It's not that Schwartz, a sometime conceptual artist himself, wouldn't like to run a profitable business. But Beret's brand of art stresses exposure over lucre. Since he runs the gallery largely out of his own pocket, he can afford to take risks. Certainly he's not the first art dealer to subsidize a gallery, but he's not wealthy and he's trading in a kind of art that offers little prospect of future financial gain. Most Beret artists couldn't hope to show in a River North gallery, though many wouldn't want to anyway. Commercial galleries are forced to play it safe in a depressed market, sticking with only tested sellers and keeping an eye on the bottom line so they don't lose their leases.

Schwartz says that "a lot of the art I show is very successful, gauging from how people react to it. Obviously not everything I show is the greatest art in the world. There's a sense of humor and elements of social criticism in the work, but it's not like I have a nihilistic vision. I think I've become the "mad scientist' gallery. There's an obsessive quality to a lot of the art I show--people trying to create a Frankenstein's monster."

Obaji Nyambi, an artist who rents studio space in the back of Beret's loft, has a different theory about why the gallery has attracted critical attention: "I think Ned's gotten more reviews than a lot of better-cleaned, better-swept galleries because the space reminds reviewers of themselves. When you walk in, you always feel right at home."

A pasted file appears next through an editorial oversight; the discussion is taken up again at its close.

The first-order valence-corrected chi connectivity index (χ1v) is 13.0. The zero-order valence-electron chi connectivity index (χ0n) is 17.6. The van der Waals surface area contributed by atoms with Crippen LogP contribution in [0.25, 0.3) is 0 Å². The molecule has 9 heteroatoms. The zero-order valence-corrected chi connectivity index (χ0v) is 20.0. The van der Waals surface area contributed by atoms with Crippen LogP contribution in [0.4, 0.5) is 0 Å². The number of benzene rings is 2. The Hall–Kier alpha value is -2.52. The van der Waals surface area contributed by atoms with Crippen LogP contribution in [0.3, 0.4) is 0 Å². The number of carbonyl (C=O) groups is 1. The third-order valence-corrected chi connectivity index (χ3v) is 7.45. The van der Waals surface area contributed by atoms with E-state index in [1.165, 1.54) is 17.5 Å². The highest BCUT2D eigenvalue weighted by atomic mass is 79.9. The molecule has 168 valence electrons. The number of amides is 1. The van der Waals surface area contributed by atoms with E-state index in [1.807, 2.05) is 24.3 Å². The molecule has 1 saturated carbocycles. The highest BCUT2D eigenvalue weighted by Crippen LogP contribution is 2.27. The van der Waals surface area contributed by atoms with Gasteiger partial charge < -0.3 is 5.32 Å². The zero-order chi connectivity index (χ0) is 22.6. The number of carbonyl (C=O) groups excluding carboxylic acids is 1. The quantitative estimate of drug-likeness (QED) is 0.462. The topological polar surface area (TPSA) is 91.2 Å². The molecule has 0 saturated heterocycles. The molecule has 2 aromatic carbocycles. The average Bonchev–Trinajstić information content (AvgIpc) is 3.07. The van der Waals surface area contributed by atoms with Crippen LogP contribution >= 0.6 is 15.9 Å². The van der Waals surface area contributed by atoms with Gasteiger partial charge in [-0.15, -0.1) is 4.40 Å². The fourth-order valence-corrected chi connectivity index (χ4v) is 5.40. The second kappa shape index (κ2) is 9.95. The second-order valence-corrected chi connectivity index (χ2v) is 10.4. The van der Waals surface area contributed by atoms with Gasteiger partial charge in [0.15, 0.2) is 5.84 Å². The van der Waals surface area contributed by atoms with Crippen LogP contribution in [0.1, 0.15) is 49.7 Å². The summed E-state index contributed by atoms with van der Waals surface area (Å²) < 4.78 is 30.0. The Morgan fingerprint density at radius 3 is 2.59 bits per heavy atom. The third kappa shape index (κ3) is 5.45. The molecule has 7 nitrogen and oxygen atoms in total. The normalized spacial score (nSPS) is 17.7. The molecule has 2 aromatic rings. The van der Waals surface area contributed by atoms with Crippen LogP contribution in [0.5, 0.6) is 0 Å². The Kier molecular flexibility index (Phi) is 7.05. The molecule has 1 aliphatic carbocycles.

Ask the Gallery Personnel Some Questions. Should people buy art because they like it, or because art critics rave about it? If art does not look nice why should anyone want to buy it? Why should people care what anyone else thinks about art, isn't the most important factor how much one likes or hates a particular work of art? . . . Aren't there a lot more important things in life than art? Do you wish more people would buy art? --from Schwartz's The Free Pocket Guide for Visiting Art Galleries & Artists' Studios

Beret International occupies about 2,000 square feet, easily accommodating the two largest sculptures in Mike Slattery's "Recent Hobbies" exhibit: Electrical Conveyor (a 30-foot-long motorized belt conveying models of electrical towers) and Vagabond (an actual-size house trailer with photos of nature scenes inside). The gallery may not be spit-and-polish, but it's not a dump either, though like most Wicker Park spaces it has an aged, funky feel. Previous occupants included Bedrock Gallery in the mid-1980s and, later, art dealer Ricky Renier. Beret is open on weekend afternoons or by appointment. Schwartz can usually be found there on his days off--Thursdays, Fridays, and Saturday afternoons--sitting behind a metal desk at the top of the stairs.

Schwartz doesn't like talking about what he does for a living. He tells people he's a social worker and lets it go at that. But he's a counselor for the Illinois Department of Corrections' community services program, a job he's had for three years. Based at the West Side Community Correctional Center at Lake and Western, Schwartz supervises prisoners in work-release and home-monitoring programs, and he also does employment and substance-abuse counseling. You may have seen him standing along expressway ramps, keeping an eye on work crews spearing litter and doing light landscaping. He says his job helps "facilitate the orientation of residents back into society."